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Should polygenic risk scores be used in risk-stratified colorectal cancer screening?

a polygenic risk score bell and a body with a colon being exposed

Polygenic risk scores (PRS) summarize information about a person’s disease risk based on numerous DNA variants in their genome. Each variant confers very little increase in disease risk. But composite (or polygenic) risk scores made up of a number of such variants have been shown to stratify people to normal distributions of disease risks for Read More >

Posted on by W. David Dotson, Office of Genomics and Precision Public Health, Office of Science; Nicole F. Dowling, Division of Cancer Prevention and Control, National Center for Chronic Disease Prevention and Health Promotion; & Muin J. Khoury, Office of Genomics and Precision Public Health, Office of Science, Centers for Disease Control and Prevention, Atlanta, GeorgiaLeave a commentTags

A 2020 Reality Check on the Public Health Impact of Cancer Genomics and Precision Medicine

cancer cells with DNA and a crowd of people running and fresh fruits and vegetables

“Precision oncology has had some major successes… And yet, the overall effect of precision medicine on care for patients with cancer has been modest.” (David Cutler, JAMA Health Forum, 2020) The Promise of Genomics and Precision Medicine in Reducing the Burden of Cancer In 2015, the United States launched the Precision Medicine Initiative (PMI) “to Read More >

Posted on by Muin J. Khoury, Office of Genomics and Precision Public Health, Office of Science and Juan Rodriguez, Division of Cancer Prevention and Control, National Center on Chronic Disease Prevention and Health Promotion, Centers for Disease Control and Prevention, Atlanta, GeorgiaLeave a comment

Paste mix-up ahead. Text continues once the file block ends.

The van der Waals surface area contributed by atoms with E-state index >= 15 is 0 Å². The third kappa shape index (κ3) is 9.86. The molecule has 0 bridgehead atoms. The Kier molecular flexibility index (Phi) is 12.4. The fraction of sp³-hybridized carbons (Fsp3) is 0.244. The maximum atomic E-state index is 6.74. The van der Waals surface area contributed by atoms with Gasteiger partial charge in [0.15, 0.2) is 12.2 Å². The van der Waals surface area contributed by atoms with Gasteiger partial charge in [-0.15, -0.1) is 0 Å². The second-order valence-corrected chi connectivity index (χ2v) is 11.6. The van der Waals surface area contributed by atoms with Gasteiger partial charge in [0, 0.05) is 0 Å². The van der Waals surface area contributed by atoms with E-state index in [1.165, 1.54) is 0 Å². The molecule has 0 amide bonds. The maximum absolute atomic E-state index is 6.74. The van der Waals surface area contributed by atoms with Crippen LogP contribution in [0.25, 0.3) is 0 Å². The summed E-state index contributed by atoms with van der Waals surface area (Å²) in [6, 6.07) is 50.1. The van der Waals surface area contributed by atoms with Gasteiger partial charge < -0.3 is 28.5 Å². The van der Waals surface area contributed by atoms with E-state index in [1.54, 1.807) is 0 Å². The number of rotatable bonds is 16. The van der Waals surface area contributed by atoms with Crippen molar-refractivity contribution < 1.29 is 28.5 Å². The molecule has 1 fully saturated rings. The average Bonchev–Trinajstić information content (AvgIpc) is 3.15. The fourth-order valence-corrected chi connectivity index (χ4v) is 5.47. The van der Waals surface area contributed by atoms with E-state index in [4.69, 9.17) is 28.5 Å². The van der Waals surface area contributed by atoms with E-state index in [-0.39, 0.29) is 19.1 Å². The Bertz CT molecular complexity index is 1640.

Study of Children with One vs. Two or More Siblings with Autism Spectrum Disorder: Expected and Unexpected Similarities and Differences

Millennial generation Family relaxing in living room. Father using a digital tablet with his son and his little austim girl

A recent prospective study from the Baby Siblings Research Consortium found that children with two or more siblings with autism spectrum disorder (ASD) were more than twice as likely to be classified as having ASD at age 3 than children with only one sibling with ASD. The Consortium was formed to facilitate prospective studies of Read More >

Posted on by Ridgely Fisk Green, Carter Consulting, Inc. and Office of Genomics and Precision Public Health, Office of Science, Centers for Disease Control and Prevention; Aimee A. Alexander, National Center on Birth Defects and Developmental Disabilities, Centers for Disease Control and PreventionLeave a commentTags